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Monthly Archives: January 2009

Conversations with Blog

Neale Donald Walsch, the author of the hugely-successful New Age franchise, Conversations with God, has been busted for plagiarism.

He wrote a post on his blog on (the New Age spirituality site owned by Rupert Murdoch) in which he recounted an anecdote where he attended a christmas play at a girls’ school and the girls spelled out Christmas Love, with each girl holding up a letter, except the girl holding the M held it upside down, so it spelled out Christ Was Love.

Unfortunately, the anecdote was lifted almost word for word from an article by the writer Chandy Chand, as Walsch has now admitted. He has apologised, sort of:

“All I can say now – because I am truly mystified and taken aback by this – is that someone must have sent it to me over the internet ten years or so ago. Finding it utterly charming and its message indelible, I must have clipped it and pasted it into my file. I have told the story verbally so many times over the years that I had it memorized…and then, somewhere along the way, internalised it as my own experience. I am aghast at how improbable this sounds, even to me, yet I can find now other explanation…”

Well…you could have just nicked it, eh Neale, and tried to pass someone else’s work off as your own.

Conversations with God is not a bad book, and even inspiring in its New Age message that we are the divine, we create our own reality. But we don’t entirely create our own reality. Or at least, our conscious minds don’t. Sometimes, shit happens. You just have to deal with it. The New Age idea that we can wish everything to be perfect and Lo, It Will Be So, is overly optimistic.

I also find myself slightly uncomfortable with the New Age emphasis on spirituality and personal wealth as happy bedfellows. Conversations with God is a great example of this – God assures Neale that it’s perfectly OK to be extremely wealthy, that indeed, great wealth is part of spiritual fulfillment.

The book certainly made Walsch extremely wealthy. As did its sequel, and the sequel after that, and the entire New Age franchise that Walsch set up.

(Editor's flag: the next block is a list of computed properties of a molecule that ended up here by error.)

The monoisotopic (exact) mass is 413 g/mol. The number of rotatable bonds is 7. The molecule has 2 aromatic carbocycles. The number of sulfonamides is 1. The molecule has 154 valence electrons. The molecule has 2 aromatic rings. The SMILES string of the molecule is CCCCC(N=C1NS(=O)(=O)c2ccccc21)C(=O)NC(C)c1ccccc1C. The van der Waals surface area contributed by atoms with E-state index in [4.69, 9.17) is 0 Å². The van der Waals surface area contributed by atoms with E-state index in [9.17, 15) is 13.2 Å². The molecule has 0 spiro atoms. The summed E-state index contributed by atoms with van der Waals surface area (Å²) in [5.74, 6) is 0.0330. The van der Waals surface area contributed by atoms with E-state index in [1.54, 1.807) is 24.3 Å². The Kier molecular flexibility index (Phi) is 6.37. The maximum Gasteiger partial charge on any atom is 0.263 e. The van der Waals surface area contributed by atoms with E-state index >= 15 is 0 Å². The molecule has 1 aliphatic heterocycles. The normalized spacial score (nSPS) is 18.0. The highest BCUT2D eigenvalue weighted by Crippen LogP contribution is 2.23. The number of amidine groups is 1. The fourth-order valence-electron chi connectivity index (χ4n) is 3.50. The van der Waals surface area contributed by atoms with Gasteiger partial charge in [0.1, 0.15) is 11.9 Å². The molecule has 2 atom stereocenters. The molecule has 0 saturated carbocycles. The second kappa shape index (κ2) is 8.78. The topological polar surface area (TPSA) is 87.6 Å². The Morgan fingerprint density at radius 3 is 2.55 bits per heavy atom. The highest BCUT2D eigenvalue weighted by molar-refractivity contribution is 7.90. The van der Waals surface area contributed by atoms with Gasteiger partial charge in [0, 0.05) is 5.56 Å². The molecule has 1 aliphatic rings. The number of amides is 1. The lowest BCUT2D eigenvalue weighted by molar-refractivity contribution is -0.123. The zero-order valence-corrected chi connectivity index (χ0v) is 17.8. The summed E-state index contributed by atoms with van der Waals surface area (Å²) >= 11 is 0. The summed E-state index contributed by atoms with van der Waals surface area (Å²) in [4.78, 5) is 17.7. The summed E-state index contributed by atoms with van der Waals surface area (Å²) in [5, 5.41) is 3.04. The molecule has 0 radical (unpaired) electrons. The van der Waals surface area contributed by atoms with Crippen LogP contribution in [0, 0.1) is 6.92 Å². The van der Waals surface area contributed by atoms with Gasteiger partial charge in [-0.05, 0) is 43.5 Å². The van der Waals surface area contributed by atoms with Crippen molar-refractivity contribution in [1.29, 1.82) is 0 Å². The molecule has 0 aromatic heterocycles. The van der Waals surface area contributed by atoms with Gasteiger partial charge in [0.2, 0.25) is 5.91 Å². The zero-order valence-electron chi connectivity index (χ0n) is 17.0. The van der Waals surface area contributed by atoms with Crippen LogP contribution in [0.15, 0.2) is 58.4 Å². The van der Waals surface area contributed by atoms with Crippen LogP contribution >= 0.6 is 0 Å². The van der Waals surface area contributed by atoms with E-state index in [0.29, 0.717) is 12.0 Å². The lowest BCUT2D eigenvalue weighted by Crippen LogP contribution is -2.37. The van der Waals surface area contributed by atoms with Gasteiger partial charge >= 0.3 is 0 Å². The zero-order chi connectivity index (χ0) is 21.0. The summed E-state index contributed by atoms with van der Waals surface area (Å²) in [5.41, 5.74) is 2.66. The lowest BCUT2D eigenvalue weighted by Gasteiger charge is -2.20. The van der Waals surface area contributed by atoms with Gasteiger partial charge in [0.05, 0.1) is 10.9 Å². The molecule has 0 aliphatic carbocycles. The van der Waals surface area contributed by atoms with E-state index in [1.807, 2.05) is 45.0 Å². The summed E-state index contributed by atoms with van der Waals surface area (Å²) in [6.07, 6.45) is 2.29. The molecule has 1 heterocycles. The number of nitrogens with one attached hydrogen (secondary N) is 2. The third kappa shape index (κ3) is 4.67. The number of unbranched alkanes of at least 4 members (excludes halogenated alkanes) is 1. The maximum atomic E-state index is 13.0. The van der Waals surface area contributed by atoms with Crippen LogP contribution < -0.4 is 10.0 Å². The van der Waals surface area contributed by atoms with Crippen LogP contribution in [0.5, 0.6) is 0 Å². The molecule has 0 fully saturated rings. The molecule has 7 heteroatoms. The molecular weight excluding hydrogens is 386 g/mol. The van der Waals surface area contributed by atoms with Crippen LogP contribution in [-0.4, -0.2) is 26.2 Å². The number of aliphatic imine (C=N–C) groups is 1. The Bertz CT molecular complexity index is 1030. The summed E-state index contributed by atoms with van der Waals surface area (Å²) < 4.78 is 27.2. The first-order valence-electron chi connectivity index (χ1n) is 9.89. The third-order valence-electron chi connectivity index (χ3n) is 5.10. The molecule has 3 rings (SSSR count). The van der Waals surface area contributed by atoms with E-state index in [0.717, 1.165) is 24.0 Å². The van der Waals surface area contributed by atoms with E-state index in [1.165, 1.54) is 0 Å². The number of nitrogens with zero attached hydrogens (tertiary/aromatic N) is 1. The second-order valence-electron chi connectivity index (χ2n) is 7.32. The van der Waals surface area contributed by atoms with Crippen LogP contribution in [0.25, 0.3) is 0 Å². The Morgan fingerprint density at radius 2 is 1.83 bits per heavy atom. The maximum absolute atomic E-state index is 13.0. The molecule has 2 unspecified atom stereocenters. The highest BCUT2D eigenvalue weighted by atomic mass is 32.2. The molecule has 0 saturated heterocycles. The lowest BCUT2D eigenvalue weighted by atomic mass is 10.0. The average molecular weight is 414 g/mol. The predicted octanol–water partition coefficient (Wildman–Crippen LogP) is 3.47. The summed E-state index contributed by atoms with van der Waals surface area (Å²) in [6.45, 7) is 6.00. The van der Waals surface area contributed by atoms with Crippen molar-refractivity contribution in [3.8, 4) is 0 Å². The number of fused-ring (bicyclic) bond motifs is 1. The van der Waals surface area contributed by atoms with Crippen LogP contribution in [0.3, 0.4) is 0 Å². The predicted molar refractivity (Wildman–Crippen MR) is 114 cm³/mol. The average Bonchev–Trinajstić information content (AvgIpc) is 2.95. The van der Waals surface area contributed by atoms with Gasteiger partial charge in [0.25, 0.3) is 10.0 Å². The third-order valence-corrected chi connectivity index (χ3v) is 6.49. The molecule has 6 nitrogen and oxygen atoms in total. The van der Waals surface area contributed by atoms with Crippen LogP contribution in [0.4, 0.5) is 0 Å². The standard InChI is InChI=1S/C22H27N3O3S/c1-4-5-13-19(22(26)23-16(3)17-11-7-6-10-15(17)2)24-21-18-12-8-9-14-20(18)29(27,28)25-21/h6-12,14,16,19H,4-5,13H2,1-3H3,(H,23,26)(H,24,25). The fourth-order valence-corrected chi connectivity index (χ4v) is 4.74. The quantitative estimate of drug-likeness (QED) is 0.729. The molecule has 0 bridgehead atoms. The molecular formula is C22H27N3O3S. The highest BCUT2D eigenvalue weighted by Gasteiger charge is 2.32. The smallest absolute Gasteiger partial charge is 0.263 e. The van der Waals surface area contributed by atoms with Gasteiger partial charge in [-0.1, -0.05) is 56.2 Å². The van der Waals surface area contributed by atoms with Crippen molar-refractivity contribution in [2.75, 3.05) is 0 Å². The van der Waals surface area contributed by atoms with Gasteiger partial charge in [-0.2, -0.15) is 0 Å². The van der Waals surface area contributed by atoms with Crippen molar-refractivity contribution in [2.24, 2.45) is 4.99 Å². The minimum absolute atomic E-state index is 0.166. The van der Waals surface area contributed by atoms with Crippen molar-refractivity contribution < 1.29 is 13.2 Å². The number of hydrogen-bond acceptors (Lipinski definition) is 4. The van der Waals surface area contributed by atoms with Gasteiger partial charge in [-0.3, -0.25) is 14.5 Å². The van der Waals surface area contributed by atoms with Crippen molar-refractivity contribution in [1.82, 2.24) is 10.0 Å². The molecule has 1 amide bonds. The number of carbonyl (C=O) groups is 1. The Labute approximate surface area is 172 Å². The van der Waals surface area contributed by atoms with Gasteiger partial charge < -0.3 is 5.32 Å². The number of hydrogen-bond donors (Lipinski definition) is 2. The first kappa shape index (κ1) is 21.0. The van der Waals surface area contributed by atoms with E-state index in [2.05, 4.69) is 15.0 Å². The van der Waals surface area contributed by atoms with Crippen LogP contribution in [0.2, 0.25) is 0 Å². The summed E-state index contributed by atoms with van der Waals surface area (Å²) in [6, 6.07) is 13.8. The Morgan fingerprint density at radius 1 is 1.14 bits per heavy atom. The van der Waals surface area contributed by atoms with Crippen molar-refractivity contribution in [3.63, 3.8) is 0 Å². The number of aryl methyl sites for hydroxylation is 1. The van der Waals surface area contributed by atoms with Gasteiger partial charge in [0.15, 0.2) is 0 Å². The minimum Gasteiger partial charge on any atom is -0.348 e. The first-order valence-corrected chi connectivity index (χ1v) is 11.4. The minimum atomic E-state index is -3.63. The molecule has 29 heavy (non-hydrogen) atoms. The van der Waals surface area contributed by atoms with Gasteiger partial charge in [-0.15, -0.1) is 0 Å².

You see a similar fusion of spirituality with personal wealth in Paul McKenna. If you listen to the hypnosis CD that comes with McKenna’s Change Your Life in Seven Days, there’s a rather queasy moment when McKenna says in his slow Aussie drawl: ‘Imagine yourself with great personal wealth…see the money flowing towards you…Imagine a truly wealthy you.’

That’s the real difference between ancient philosophy and New Age spirituality – in the former, philosophy tries to rise up above materialism. In the latter, material success is taken as part of the blessings of self-realization.


I saw Darren Aronofsky’s new film, The Wrestler, last night. I’ve always been a big fan of his work, from Pi, to Requiem For A Dream. I fell asleep during The Fountain, but then it was the day after a stag party and probably not the best environment. But the guy is wise, spiritually aware.

His films, it seems to me, are often about compulsive behaviour in one form or another. He understands, better than any other film director, the extent to which humans become trapped in repetitive, compulsive and destructive routines, because those routines give them some short-term pay-off, which ultimately stops them from ever getting genuine fulfilment.

The best example of this is Requiem For A Dream, which creates a whole aesthetic of compulsiveness, via its famous ‘hip hop montage’ sequences, showing the fetishistic preparation and consumption of drugs – lining up the coke, snorting the coke, eyes dilated by the coke – repeated over and over.


Speeding up the various drug events and putting them altogether strips away the individual contexts in which the behaviour pattern hides, de-humanizes it, and exposes the sheer repetition and compulsion of it. In the words of Hot Chip: ‘over and over and over and over and over / like a monkey with a miniature cymbal / the joy of repetition really is in you’.

Compulsive behaviour is most obvious with drugs, but humans can be trapped in all sorts of destructive behaviour patterns. The Simpsons, for example, had a homage to Daronofsky in which Homer Simpson becomes addicted to a high calorie rib burger.


In The Wrestler, we meet two forms of self-destructive compulsion, in the two main characters, Randy the Wrestler and Pam the Stripper. Both of them are addicted to their public personae – the sexy stripper working it on stage to the wolf-whistles of the men, and the hard-boiled wrestler winning in the ring to the cheers of his adolescent fans.

These public personae have their cheap pay-offs – the desire or adulation of strangers – but they ultimately stop Randy and Pam from achieving real fulfilment, from engaging in genuine intimacy. But they’re both too addicted to the routine, they can’t step down off stage. They are trapped in a pattern.

Breaking out of such patterns usually means having the strength to do without the short-term pay-off in the hope and expectation of more fulfilling pay-offs in the future. So much of life comes down to the ability to defer short-term gratification in favour of longer-term pay-offs. You can call it the Protestant work ethic or whatever, but in some ways, it’s what distinguishes homo sapiens from other animals.

The tragedy is that this ability is only marginally developed in us. We get addicted to our delusions, addicted to our own legends, and end up killing ourselves for them.